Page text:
Paint by drone
Have you always thought that graffiti wasn’t for you because you’d never be able to scale high buildings to paint the huge murals of your dreams? Well now your time has come. Give free rein to your artistic inspiration on even the highest of façades with a drone system designed by Italy-based Carlo Ratti Associati design office.
“Paint by drone” is a new portable technology system that employs drone formations to create murals on building façades. It consists of a set of one-meter wide UAVs (unmanned aerial vehicles) equipped with sensors and spray paint tanks with CMYK colours. An app allows you to submit content for the drones to paint on the wall of your choice.
The entire system can be set up in just a few hours and paints on any surface. A central management system controls the drones and regulates all actions from painting to flight. It can precisely track the drones’ position and control operations in real time.
According to the inventors, Paint by Drone is a convenient tool for collaborative urban art projects, as the artistic input can come from either crowdsourced platforms or from a curator who orchestrates the contributions of several people. “This project encapsulates our vision of the city as an emergent system,” Antonio Atripaldi, project leader at Carlo Ratti Associati, says. “The contributions of different people generate a result in which the final drawing is more than the sum of its parts”.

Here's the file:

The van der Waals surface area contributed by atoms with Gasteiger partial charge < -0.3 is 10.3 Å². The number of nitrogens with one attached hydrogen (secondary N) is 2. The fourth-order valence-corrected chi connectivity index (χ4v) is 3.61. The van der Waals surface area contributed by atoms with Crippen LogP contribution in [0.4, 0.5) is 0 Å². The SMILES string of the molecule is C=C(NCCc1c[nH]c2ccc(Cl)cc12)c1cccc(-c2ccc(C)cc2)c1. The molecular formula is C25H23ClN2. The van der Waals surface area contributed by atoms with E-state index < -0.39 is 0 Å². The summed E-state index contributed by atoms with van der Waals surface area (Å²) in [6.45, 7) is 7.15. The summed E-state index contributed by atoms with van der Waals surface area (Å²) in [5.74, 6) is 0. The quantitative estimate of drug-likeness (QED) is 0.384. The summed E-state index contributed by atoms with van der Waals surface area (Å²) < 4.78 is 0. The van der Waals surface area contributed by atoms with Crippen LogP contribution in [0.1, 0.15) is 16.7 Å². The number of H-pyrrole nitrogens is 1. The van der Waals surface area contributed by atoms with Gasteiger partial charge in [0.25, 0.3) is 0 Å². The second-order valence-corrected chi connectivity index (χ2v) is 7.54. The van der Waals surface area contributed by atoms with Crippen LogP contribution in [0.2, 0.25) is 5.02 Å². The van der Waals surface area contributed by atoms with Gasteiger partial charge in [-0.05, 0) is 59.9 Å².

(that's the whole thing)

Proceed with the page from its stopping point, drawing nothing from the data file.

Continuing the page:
The first two installations are scheduled for fall 2017 in Berlin, Germany and Turin, Italy. These are large-scale collaborative projects. The plan is to either have an artist do an initial drawing on a canvas that can be colored in by users via a mobile app, with each person picking their favorite ‘spot’ of the canvas for the drones to paint, or enable people to draw their own designs using the app, visualising what the building under the scaffolding will look like when finished. “With Paint by Drone, any façade can become a space to showcase new forms of open-source, collaborative art,” founder of Carlo Ratti Associati studio and Director of the Senseable City Lab at the Massachusetts Institute of Technology (MIT) Carlo Ratti says.